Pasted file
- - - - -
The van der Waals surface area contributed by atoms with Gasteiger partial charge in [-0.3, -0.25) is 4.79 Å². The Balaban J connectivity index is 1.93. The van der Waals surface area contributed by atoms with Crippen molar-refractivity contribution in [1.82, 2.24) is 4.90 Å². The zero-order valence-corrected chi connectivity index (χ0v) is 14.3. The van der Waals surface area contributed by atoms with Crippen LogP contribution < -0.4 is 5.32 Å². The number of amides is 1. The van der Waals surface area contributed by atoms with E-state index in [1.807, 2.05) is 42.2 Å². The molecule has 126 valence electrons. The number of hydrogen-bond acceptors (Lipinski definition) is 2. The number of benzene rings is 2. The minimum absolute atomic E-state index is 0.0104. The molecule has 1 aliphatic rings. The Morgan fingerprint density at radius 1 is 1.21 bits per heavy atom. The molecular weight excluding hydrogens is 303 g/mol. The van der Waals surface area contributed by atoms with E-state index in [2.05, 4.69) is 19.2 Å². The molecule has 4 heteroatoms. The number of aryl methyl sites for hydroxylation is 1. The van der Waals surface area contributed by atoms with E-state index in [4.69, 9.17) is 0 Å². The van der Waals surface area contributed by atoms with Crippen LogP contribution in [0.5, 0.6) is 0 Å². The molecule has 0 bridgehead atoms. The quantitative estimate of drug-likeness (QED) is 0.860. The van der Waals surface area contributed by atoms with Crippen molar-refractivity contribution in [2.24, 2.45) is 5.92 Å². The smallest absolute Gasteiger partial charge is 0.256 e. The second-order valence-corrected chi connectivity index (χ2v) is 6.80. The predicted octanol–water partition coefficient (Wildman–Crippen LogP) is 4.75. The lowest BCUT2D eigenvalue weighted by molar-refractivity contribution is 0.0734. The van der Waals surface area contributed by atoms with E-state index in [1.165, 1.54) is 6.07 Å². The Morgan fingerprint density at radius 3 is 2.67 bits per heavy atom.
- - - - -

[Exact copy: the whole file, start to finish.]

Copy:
The van der Waals surface area contributed by atoms with Gasteiger partial charge in [-0.3, -0.25) is 4.79 Å². The Balaban J connectivity index is 1.93. The van der Waals surface area contributed by atoms with Crippen molar-refractivity contribution in [1.82, 2.24) is 4.90 Å². The zero-order valence-corrected chi connectivity index (χ0v) is 14.3. The van der Waals surface area contributed by atoms with Crippen LogP contribution < -0.4 is 5.32 Å². The number of amides is 1. The van der Waals surface area contributed by atoms with E-state index in [1.807, 2.05) is 42.2 Å². The molecule has 126 valence electrons. The number of hydrogen-bond acceptors (Lipinski definition) is 2. The number of benzene rings is 2. The minimum absolute atomic E-state index is 0.0104. The molecule has 1 aliphatic rings. The Morgan fingerprint density at radius 1 is 1.21 bits per heavy atom. The molecular weight excluding hydrogens is 303 g/mol. The van der Waals surface area contributed by atoms with E-state index in [2.05, 4.69) is 19.2 Å². The molecule has 4 heteroatoms. The number of aryl methyl sites for hydroxylation is 1. The van der Waals surface area contributed by atoms with E-state index in [4.69, 9.17) is 0 Å². The van der Waals surface area contributed by atoms with Crippen LogP contribution in [0.5, 0.6) is 0 Å². The molecule has 0 bridgehead atoms. The quantitative estimate of drug-likeness (QED) is 0.860. The van der Waals surface area contributed by atoms with Crippen molar-refractivity contribution in [2.24, 2.45) is 5.92 Å². The smallest absolute Gasteiger partial charge is 0.256 e. The second-order valence-corrected chi connectivity index (χ2v) is 6.80. The predicted octanol–water partition coefficient (Wildman–Crippen LogP) is 4.75. The lowest BCUT2D eigenvalue weighted by molar-refractivity contribution is 0.0734. The van der Waals surface area contributed by atoms with E-state index in [1.165, 1.54) is 6.07 Å². The Morgan fingerprint density at radius 3 is 2.67 bits per heavy atom.